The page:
Nearly 1,200 acres of Hancock County land owned by Greenfield-based Elanco Animal Health is expected to be auctioned off in March, including a set of contiguous parcels that together equal one square mile.
The land for sale, located south of U.S. 40 and on either side of Meridian Road near Greenfield, totals 1,172 acres across 24 tracts. About 900 acres is currently used for farming on a contract basis, while other parcels include small commercial and industrial buildings.
The land formerly was owned by Eli Lilly and Co. and was included in Elanco’s 2018 spin-off from the pharmaceutical company. But Elanco has little use for the property, which is immediately southwest of Greenfield.
“The current owner determined this property doesn’t fit with their needs, so they decided to sell it at auction,” R.D. Schrader, president of Schrader Real Estate and Auction Co., said in media release.
Steve Slonaker, a real estate and auction broker at Schrader, told IBJ the company plans to market the land to farmers, investors, specialty buyers and an array of developers.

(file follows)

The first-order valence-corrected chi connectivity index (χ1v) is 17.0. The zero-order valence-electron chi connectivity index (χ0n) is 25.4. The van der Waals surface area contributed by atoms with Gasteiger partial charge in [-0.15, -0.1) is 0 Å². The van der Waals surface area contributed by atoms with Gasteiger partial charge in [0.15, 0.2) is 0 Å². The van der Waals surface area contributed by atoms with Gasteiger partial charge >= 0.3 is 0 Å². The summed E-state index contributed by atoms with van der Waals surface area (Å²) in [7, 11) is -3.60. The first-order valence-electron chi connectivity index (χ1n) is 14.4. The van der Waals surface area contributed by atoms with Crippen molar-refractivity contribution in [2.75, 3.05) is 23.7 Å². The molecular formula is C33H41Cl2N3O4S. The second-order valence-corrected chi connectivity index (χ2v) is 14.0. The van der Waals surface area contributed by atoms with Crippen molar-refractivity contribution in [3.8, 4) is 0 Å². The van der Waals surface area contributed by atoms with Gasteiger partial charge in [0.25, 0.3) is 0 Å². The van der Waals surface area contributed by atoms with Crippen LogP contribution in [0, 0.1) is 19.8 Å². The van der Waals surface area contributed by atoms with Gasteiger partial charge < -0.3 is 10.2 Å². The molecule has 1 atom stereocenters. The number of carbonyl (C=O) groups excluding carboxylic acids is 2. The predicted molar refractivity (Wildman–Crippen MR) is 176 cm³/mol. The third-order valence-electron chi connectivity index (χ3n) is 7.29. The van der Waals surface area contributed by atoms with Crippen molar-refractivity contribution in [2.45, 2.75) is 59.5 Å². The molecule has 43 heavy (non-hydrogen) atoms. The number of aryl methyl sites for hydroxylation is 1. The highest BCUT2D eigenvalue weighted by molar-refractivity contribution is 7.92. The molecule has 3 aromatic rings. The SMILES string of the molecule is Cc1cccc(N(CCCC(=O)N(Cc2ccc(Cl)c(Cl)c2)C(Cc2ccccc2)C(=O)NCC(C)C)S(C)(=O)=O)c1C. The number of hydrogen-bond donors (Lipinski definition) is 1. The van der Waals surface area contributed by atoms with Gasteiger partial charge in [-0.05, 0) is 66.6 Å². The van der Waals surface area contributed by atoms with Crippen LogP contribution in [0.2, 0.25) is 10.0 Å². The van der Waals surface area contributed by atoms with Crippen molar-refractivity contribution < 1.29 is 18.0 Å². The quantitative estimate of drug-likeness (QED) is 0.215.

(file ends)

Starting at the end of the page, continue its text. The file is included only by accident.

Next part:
Bidders will have the opportunity to buy individual tracts or combine sections that interest them. One natural combination would be a collection of 10 tracts comprising one square mile of land.
Those tracts are bounded by Davis Road to the north, Franklin Road to the east, Meridian Road to the west and East 200 South to the south. It’s about the same size downtown Indianapolis’ Mile Square, as bounded by North, East, South and West streets.
The smallest parcels up for purchase are a pair of 2.5-acre tracts just south of U.S. 40, along Meridian Road.
While some of the land might be acquired for commercial development—particularly the tracts near U.S. 40—it’s likely most of the land will remain agricultural, said Ross Reller, a land broker with Indianapolis-based Resource Commercial Real Estate.
He said land of this nature generally sells for about $4,000 to $10,000 per acre.
“The reality is most of that land is likely going to continue being exactly what it’s being used for now,” he said. “Some of it may be developed, but most won’t.”
While the official marketing effort for the land does not begin until early February, there has already been “an outstanding amount of interest” in the property, Slonaker said.
“There’s so many potential uses for this property,” he said. “I think a good part of this might continue (as agricultural) for a good while, but there are tracts that could be used right now for development of commercial, industrial or residential properties.”
Elanco did not return a call from IBJ requesting comment.